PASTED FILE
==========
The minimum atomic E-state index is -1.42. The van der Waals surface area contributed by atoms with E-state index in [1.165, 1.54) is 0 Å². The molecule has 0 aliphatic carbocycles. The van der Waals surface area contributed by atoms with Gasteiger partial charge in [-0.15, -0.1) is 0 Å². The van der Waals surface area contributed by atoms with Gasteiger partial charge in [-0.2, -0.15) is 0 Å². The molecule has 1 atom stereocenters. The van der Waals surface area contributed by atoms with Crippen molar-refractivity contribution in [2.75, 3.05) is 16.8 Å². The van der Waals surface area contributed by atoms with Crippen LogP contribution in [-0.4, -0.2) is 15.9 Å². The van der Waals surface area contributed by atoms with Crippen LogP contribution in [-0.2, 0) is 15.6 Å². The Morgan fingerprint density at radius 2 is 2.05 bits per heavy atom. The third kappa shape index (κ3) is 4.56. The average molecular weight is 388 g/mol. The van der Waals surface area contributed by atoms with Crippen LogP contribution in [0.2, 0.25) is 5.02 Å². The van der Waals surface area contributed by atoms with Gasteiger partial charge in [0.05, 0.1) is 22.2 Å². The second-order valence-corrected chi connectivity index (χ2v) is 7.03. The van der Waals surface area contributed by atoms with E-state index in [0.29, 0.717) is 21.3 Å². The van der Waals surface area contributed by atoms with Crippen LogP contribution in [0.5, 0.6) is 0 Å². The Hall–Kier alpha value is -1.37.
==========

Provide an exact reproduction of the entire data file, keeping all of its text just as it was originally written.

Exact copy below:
The minimum atomic E-state index is -1.42. The van der Waals surface area contributed by atoms with E-state index in [1.165, 1.54) is 0 Å². The molecule has 0 aliphatic carbocycles. The van der Waals surface area contributed by atoms with Gasteiger partial charge in [-0.15, -0.1) is 0 Å². The van der Waals surface area contributed by atoms with Gasteiger partial charge in [-0.2, -0.15) is 0 Å². The molecule has 1 atom stereocenters. The van der Waals surface area contributed by atoms with Crippen molar-refractivity contribution in [2.75, 3.05) is 16.8 Å². The van der Waals surface area contributed by atoms with Crippen LogP contribution in [-0.4, -0.2) is 15.9 Å². The van der Waals surface area contributed by atoms with Crippen LogP contribution in [-0.2, 0) is 15.6 Å². The Morgan fingerprint density at radius 2 is 2.05 bits per heavy atom. The third kappa shape index (κ3) is 4.56. The average molecular weight is 388 g/mol. The van der Waals surface area contributed by atoms with Crippen LogP contribution in [0.2, 0.25) is 5.02 Å². The van der Waals surface area contributed by atoms with Gasteiger partial charge in [0.05, 0.1) is 22.2 Å². The second-order valence-corrected chi connectivity index (χ2v) is 7.03. The van der Waals surface area contributed by atoms with E-state index in [0.29, 0.717) is 21.3 Å². The van der Waals surface area contributed by atoms with Crippen LogP contribution in [0.5, 0.6) is 0 Å². The Hall–Kier alpha value is -1.37.